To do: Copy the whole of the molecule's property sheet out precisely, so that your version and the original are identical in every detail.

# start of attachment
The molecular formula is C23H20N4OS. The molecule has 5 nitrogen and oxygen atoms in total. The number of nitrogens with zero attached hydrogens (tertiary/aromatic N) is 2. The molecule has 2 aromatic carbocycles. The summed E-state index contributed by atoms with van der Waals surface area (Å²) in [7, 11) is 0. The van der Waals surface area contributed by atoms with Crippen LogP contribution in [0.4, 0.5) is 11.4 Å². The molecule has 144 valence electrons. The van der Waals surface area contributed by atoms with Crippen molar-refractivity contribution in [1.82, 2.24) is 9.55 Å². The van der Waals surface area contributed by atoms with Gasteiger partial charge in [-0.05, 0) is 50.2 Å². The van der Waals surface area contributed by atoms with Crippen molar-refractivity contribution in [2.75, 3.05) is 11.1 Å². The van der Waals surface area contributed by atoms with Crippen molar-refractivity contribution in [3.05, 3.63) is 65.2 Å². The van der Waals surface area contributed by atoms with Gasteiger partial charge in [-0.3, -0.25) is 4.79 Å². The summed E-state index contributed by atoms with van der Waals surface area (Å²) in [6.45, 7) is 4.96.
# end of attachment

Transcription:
The molecular formula is C23H20N4OS. The molecule has 5 nitrogen and oxygen atoms in total. The number of nitrogens with zero attached hydrogens (tertiary/aromatic N) is 2. The molecule has 2 aromatic carbocycles. The summed E-state index contributed by atoms with van der Waals surface area (Å²) in [7, 11) is 0. The van der Waals surface area contributed by atoms with Crippen LogP contribution in [0.4, 0.5) is 11.4 Å². The molecule has 144 valence electrons. The van der Waals surface area contributed by atoms with Crippen molar-refractivity contribution in [1.82, 2.24) is 9.55 Å². The van der Waals surface area contributed by atoms with Gasteiger partial charge in [-0.05, 0) is 50.2 Å². The van der Waals surface area contributed by atoms with Crippen molar-refractivity contribution in [2.75, 3.05) is 11.1 Å². The van der Waals surface area contributed by atoms with Crippen molar-refractivity contribution in [3.05, 3.63) is 65.2 Å². The van der Waals surface area contributed by atoms with Gasteiger partial charge in [-0.3, -0.25) is 4.79 Å². The summed E-state index contributed by atoms with van der Waals surface area (Å²) in [6.45, 7) is 4.96.